By the time I realized I had a problem, my eating disorder had taken over my whole life, I strongly felt that without it I would lose my complete sense of identity. I had no idea what recovery looked like, so my head was instantly flooded with terrible thoughts of what my recovery future might look like. Who was I without my eating disorder? After all, if I wasn’t perfect I would be a complete failure and never get anything done, but if I recovered I would be selfish for focusing on myself and everyone would hate me more than they already do. If I gained weight in recovery I would be even uglier than I already am and no one would love me — my biggest fear would come true and I’d be alone forever. If my self-esteem and confidence went up I’d be greedy, self-centered and an overall awful person. Who would I be without my control? My life would fall apart, I wouldn’t be able to function or do anything right. All this time I thought my eating disorder provided me with my identity; to my co-workers, some friends, to the parents of my students, I had the perfect life. I had it all together, and if recovery took away my ability to have it all together, I would very quickly become a failure. I could and still can hear the devil loud and clear in my head telling me that without him I would be nobody, I would quickly become a failure and nobody would like me. Six weeks in the hospital helped me to begin separating the two voices in my head and learn ways to cope with the horrible thoughts my eating disorder gives me, and the urges to give in to those behaviors that my logical self knew was destroying my body. Much to my surprise, recovery wasn’t that easy, because I’m still consumed with these thoughts every single day.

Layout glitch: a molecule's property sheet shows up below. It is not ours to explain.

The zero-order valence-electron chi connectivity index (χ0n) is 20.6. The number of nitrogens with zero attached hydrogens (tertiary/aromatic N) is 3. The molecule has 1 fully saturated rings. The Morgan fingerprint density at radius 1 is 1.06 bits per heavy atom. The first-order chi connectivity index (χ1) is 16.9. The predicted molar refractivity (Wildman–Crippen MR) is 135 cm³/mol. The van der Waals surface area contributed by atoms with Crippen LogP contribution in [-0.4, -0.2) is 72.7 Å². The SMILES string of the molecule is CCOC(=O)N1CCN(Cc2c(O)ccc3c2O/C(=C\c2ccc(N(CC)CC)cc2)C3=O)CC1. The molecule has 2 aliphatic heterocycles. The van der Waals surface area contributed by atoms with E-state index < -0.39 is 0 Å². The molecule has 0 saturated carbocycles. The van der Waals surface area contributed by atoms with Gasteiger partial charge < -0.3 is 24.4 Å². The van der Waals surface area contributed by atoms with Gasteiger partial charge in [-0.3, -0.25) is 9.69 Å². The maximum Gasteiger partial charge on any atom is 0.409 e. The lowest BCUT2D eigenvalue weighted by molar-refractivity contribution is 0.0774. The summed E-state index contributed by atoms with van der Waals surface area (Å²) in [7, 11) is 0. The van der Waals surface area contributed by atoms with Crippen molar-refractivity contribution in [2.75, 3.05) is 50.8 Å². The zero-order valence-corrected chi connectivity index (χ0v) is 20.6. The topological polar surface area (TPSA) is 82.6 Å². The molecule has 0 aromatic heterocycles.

Most people struggling with an eating disorder have no idea what recovery looks like, especially in the beginning. If I’m being honest, I still don’t know what it looks like, as I struggle every single day to shut that devil voice inside my head off. Believe me, I so wish there was a switch in my brain that I could shut off, and I’ve spent countless hours hating myself for “not being in control of my own brain.” Because of the stigma of mental health, I thought there was something wrong with me; I didn’t believe I was sick, but the reality is, I didn’t choose to have an eating disorder, anxiety, depression, or any other mental health issue I have struggled with.
I need help to get better; the help of medications, doctors, therapists, psychiatrists and a dietician in order to fully recover. This is no different than someone with a physical illness or injury, but unfortunately for most, you can’t physically see that someone has a mental illness, especially someone like me who is high-functioning. It took me forever to realize this eating disorder is not my fault, I did not chose to do this to myself, and I needed help — but I’m glad I finally did. I am not in recovery yet, and I still have so many bad days where recovery seems too hard or too scary, and going into total relapse seems easier, because then I could go back to numbing myself out and not dealing with stress or emotions.
There will be slips — I can’t just turn my eating disorder off even though I so badly wish I could, but please believe me when I say I am trying. I’m trying hard. I want to silence the devil and bring back the angel, the Rebecca I know is in there somewhere.
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Getty image via Chet_W